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Section 15
An Overview of Alzheimer’s Disease

Question 15 | Test | Table of Contents

Alzheimer's disease (AD) poses a major clinical challenge because of its high prevalence in the aging population, its prolonged course, and the absence of curative treatment. Important advances have recently been made, however, in the diagnosis of the disease and the elucidation of its neuroscientific basis. Genetic research has identified an allele of apolipoprotein E that may confer a higher risk of developing AD. In addition, new possibilities for treatment are being investigated. One drug therapy--tacrine--has been approved, although uncertainty lingers about its efficacy and safety. In the absence of effective medical treatment, AD is a difficult problem for patients and their families. However, the physician can help by providing emotional support, symptom management, and informed counseling.  

Dr. Filley CM. Alzheimer's disease: It's irreversible but not untreatable. Geriatrics 1995; 50(July):18-23. An unfortunate tendency to consider Alzheimer s disease (AD) one of the "untreatable" dementias persists in the medical literature. However, if we required all of our patients to have entirely curable illnesses, few indeed would qualify for treatment. There is no untreatable disease, although AD is among the many that are irreversible. Effective pharmacotherapy may someday be available, but there is much you can do now for AD patients and their families.
Recent years have witnessed significant advances in our understanding of AD:

  • Diagnosis has improved considerably by careful attention to clinical features of the disease, thus facilitating appropriate decision-making and clinical research.
  • Much progress has been made toward understanding the cause of AD, without which definitive treatment will remain elusive.
  • Finally, the drug tacrine HC1 (Cognex) has provided the first therapeutic approach that may alter the course of the disease in some patients.

Treatment approaches: Counseling, drug therapies
Intervention with a patient presenting with probable AD can begin at the first encounter. Carefully consider the details of the clinical history, as this assures the patient that the evaluation is comprehensive and helps build confidence that you will continue to be available for advice and guidance.

Counseling. After you have excluded reversible causes of dementia by appropriate tests, clarify and explain the diagnosis, even though this initially may be difficult for patients and families to accept. Informed and sympathetic counseling allows for some appreciation of the problems that may arise, the approximate time course of the disease, and what kind of adjustments may be necessary.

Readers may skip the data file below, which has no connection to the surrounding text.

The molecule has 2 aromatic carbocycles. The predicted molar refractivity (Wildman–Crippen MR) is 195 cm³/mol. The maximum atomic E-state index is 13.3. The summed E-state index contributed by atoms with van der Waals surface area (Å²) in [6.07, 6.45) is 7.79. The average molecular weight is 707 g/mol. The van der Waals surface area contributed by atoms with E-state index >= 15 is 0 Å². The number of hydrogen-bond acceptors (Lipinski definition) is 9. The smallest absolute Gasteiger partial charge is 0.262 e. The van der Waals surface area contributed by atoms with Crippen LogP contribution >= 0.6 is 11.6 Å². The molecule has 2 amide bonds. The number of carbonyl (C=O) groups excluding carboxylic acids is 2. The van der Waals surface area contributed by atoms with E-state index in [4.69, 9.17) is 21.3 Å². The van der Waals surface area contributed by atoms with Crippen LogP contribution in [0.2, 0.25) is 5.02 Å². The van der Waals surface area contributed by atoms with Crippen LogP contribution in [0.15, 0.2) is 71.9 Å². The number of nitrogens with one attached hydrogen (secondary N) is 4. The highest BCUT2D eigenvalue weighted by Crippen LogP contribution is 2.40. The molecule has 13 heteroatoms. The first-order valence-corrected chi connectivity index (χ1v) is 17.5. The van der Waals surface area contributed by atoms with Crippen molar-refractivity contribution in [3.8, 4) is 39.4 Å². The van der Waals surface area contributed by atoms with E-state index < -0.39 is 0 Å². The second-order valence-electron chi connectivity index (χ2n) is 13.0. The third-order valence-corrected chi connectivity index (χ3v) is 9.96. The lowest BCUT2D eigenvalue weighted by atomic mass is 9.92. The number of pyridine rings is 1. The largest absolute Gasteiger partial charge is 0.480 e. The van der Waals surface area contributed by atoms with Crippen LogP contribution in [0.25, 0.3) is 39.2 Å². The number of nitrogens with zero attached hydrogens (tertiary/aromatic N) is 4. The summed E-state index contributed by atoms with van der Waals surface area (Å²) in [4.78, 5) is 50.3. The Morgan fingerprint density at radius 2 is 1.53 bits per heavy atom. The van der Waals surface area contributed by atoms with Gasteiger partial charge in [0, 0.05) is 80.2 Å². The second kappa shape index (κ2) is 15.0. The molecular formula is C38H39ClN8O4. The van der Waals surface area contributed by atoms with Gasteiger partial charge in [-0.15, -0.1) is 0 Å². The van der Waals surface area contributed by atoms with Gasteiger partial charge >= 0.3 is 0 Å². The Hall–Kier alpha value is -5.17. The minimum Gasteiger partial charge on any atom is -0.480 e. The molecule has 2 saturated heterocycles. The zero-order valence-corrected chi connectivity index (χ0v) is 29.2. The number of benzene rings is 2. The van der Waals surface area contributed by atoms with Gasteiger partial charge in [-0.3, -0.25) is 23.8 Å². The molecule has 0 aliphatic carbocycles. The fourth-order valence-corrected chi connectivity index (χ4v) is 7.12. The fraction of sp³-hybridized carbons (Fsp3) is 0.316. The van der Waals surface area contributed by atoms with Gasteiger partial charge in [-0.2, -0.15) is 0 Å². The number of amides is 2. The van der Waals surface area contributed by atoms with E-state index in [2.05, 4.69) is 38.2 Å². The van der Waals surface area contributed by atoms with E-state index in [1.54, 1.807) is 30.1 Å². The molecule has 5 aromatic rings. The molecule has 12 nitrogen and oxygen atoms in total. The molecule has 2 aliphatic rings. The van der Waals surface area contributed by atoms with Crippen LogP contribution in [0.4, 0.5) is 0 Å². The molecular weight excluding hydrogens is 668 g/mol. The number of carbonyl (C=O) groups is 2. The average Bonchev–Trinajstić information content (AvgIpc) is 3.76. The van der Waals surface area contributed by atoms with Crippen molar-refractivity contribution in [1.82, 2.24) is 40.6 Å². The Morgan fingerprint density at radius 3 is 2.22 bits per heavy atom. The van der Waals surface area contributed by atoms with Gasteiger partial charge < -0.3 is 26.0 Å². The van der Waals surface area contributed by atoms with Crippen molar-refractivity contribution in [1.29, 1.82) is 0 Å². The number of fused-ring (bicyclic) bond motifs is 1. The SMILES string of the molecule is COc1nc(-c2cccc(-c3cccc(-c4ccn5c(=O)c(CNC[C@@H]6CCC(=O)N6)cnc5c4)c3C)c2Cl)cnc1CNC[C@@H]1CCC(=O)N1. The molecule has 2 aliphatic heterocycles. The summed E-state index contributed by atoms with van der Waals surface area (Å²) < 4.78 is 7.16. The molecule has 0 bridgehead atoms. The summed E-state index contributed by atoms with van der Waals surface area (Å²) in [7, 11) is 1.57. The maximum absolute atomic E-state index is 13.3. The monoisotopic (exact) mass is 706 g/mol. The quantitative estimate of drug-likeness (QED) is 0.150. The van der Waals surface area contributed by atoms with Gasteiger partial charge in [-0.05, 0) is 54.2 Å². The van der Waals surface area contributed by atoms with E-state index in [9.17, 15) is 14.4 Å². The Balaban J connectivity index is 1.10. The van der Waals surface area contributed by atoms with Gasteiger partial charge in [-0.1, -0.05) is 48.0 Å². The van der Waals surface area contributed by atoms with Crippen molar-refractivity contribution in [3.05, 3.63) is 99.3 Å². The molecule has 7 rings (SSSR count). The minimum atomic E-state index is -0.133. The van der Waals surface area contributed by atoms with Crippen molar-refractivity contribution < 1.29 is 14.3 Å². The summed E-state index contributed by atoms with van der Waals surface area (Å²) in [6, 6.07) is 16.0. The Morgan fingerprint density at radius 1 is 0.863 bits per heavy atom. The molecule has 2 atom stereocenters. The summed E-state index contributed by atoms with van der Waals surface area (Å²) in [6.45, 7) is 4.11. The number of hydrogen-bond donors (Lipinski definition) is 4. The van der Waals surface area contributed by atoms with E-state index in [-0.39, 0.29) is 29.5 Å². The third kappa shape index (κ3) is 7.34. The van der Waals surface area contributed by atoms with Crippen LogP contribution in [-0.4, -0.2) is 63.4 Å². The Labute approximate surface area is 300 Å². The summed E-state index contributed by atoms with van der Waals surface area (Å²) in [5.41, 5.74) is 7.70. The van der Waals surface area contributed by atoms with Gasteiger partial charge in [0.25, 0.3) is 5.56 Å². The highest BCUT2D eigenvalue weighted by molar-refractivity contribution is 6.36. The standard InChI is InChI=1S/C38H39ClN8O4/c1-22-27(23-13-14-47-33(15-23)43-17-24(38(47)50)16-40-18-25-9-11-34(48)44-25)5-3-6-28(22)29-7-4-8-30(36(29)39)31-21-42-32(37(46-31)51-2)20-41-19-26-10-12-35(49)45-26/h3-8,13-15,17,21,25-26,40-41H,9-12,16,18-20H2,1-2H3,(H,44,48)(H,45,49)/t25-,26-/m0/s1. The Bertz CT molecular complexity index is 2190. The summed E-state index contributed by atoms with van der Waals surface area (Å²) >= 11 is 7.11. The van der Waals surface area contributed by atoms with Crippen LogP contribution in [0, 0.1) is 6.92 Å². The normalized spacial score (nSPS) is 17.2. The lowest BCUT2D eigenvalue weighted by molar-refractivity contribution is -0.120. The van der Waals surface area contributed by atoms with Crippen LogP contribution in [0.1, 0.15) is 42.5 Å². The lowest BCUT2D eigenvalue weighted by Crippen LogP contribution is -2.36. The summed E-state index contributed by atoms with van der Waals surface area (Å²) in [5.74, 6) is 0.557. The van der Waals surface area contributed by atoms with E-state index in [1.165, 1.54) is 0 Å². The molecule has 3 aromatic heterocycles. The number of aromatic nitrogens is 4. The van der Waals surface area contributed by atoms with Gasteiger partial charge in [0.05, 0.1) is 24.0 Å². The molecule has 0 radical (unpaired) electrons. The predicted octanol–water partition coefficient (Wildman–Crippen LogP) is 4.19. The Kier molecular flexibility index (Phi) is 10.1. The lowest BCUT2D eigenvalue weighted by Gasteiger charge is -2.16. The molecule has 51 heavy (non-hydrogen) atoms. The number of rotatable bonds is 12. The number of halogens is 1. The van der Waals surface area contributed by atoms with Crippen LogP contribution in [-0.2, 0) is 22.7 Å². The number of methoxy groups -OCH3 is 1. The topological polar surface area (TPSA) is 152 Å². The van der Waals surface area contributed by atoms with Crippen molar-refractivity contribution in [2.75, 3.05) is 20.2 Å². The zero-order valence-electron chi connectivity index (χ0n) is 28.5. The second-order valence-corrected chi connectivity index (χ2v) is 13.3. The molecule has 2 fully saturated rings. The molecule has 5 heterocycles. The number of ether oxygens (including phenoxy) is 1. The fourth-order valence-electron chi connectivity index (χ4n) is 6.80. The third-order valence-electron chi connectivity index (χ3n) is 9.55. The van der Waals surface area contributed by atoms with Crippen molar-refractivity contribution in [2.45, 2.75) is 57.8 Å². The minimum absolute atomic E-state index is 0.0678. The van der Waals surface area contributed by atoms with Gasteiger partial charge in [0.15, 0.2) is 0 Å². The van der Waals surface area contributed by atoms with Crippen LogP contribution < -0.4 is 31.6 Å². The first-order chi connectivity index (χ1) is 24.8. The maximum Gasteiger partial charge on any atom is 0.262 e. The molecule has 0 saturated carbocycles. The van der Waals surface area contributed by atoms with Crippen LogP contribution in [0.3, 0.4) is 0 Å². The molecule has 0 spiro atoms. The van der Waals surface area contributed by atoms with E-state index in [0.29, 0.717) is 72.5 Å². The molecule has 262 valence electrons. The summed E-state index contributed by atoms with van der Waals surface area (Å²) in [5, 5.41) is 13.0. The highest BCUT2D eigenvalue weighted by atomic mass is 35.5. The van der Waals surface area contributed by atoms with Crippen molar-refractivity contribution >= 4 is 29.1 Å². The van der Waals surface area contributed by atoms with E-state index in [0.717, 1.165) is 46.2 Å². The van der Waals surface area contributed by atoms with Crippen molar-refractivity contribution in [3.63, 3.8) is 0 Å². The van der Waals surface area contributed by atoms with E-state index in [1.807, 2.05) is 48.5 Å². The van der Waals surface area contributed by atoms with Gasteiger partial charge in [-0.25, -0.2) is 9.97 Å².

As the disease advances, it is important to bring up the issue of advance directives while the patient still has decision-making capacity. The two most common advance directives are the durable power of attorney for health care, which allows a family member or other person to make healthcare decisions in the event of the patient's incapacity, and the living will, which instructs medical personnel to with-old or withdraw death-delaying procedures when the patient is in a terminal state and unable to communicate his or her wishes.

Referral to appropriate community resources, such as the Alzheimer's Association, can provide significant support and further information for patients and families as they grapple with progressive neurobehavioral decline. Educational materials such as The 36-Hour Day[17] and Understanding Alzheimer's Disease[18] are of great help. For legal and financial protection, many families obtain advice from an attorney who is knowledgeable in elder law.

Continuing follow-up of AD patients will usually involve your participation in the resolution of issues such as driving ability, legal competency, nursing home placement, and termination of care; problems such as these highlight the vital role in AD of caregivers--usually the family--who also need your attention as the "second victims" of the disease.
Drug therapy. Symptomatic pharmacotherapy is useful for certain complications of AD, with the proviso that elderly demented patients are quite susceptible to adverse drug reactions. In general, drugs that increase confusion, notably benzodiazepines and anticholinergic agents, should be avoided.

Conclusion
As a major cause of morbidity and mortality among older adults, AD has become an enormous medical challenge. Because its etiology remains uncertain, curative therapy is not available, but much progress has been made in the clinical diagnosis of the disease and in elucidating aspects of its patho-physiology. As knowledge expands, exciting prospects such as neuro-protective therapy, nerve growth factor,[24] and even gene therapy[26] may become a reality.
Today, a great deal can be done in less dramatic ways. Emotional support, symptom management, and informed counseling are invaluable to those who are afflicted and their families. Tacrine and other palliative drugs may find a secure role as well. Until the cause and cure of AD are discovered, it is well to remember that there is no untreatable disease.
- Filley, Christopher M..; Alzheimer’s Disease: It’s Irreversible But Not Untreatable; Geriatrics; Jul. 1995; Vol. 50, Issue 7.

Personal Reflection Exercise #6
The preceding section contained information about an overview of Alzheimer’s Disease. Write three case study examples regarding how you might use the content of this section in your practice.

QUESTION 15
As Alzheimer's disease advances, what two advance directives are important to bring up while the patient still has decision-making capacity? To select and enter your answer go to Test.


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